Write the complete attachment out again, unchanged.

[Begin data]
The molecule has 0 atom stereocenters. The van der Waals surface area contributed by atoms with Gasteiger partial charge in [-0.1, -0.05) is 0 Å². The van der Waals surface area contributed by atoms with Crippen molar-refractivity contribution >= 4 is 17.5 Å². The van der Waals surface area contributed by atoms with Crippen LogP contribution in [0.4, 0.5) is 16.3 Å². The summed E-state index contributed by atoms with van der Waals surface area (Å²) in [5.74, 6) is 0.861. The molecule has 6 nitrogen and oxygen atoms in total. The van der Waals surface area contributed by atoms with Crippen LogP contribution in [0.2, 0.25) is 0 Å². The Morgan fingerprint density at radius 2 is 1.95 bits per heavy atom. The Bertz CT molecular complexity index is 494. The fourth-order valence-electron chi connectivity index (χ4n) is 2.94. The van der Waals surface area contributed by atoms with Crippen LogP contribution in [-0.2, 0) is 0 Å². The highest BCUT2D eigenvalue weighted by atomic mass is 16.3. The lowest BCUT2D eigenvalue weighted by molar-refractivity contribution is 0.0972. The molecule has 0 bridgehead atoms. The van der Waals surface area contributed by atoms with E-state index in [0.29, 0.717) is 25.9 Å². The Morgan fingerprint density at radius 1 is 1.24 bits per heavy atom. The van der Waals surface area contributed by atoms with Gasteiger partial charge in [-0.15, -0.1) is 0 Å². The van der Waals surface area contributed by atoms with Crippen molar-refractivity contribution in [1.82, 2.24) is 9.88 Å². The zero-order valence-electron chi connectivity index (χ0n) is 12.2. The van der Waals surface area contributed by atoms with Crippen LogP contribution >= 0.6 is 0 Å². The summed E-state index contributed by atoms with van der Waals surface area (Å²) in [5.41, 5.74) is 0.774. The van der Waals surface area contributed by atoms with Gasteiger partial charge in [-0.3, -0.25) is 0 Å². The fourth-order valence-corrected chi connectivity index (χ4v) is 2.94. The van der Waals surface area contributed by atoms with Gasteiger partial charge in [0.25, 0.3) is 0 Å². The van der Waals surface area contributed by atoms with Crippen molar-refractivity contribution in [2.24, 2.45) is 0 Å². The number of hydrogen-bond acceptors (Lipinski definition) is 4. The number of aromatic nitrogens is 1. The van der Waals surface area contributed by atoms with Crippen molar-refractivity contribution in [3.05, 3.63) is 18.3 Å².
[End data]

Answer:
The molecule has 0 atom stereocenters. The van der Waals surface area contributed by atoms with Gasteiger partial charge in [-0.1, -0.05) is 0 Å². The van der Waals surface area contributed by atoms with Crippen molar-refractivity contribution >= 4 is 17.5 Å². The van der Waals surface area contributed by atoms with Crippen LogP contribution in [0.4, 0.5) is 16.3 Å². The summed E-state index contributed by atoms with van der Waals surface area (Å²) in [5.74, 6) is 0.861. The molecule has 6 nitrogen and oxygen atoms in total. The van der Waals surface area contributed by atoms with Crippen LogP contribution in [0.2, 0.25) is 0 Å². The Morgan fingerprint density at radius 2 is 1.95 bits per heavy atom. The Bertz CT molecular complexity index is 494. The fourth-order valence-electron chi connectivity index (χ4n) is 2.94. The van der Waals surface area contributed by atoms with Crippen LogP contribution in [-0.2, 0) is 0 Å². The highest BCUT2D eigenvalue weighted by atomic mass is 16.3. The lowest BCUT2D eigenvalue weighted by molar-refractivity contribution is 0.0972. The molecule has 0 bridgehead atoms. The van der Waals surface area contributed by atoms with E-state index in [0.29, 0.717) is 25.9 Å². The Morgan fingerprint density at radius 1 is 1.24 bits per heavy atom. The van der Waals surface area contributed by atoms with Gasteiger partial charge in [-0.15, -0.1) is 0 Å². The van der Waals surface area contributed by atoms with Crippen molar-refractivity contribution in [1.82, 2.24) is 9.88 Å². The zero-order valence-electron chi connectivity index (χ0n) is 12.2. The van der Waals surface area contributed by atoms with Crippen LogP contribution >= 0.6 is 0 Å². The summed E-state index contributed by atoms with van der Waals surface area (Å²) in [5.41, 5.74) is 0.774. The van der Waals surface area contributed by atoms with Gasteiger partial charge in [-0.3, -0.25) is 0 Å². The fourth-order valence-corrected chi connectivity index (χ4v) is 2.94. The van der Waals surface area contributed by atoms with Gasteiger partial charge in [0.25, 0.3) is 0 Å². The van der Waals surface area contributed by atoms with Crippen molar-refractivity contribution in [2.24, 2.45) is 0 Å². The number of hydrogen-bond acceptors (Lipinski definition) is 4. The number of aromatic nitrogens is 1. The van der Waals surface area contributed by atoms with Crippen molar-refractivity contribution in [3.05, 3.63) is 18.3 Å².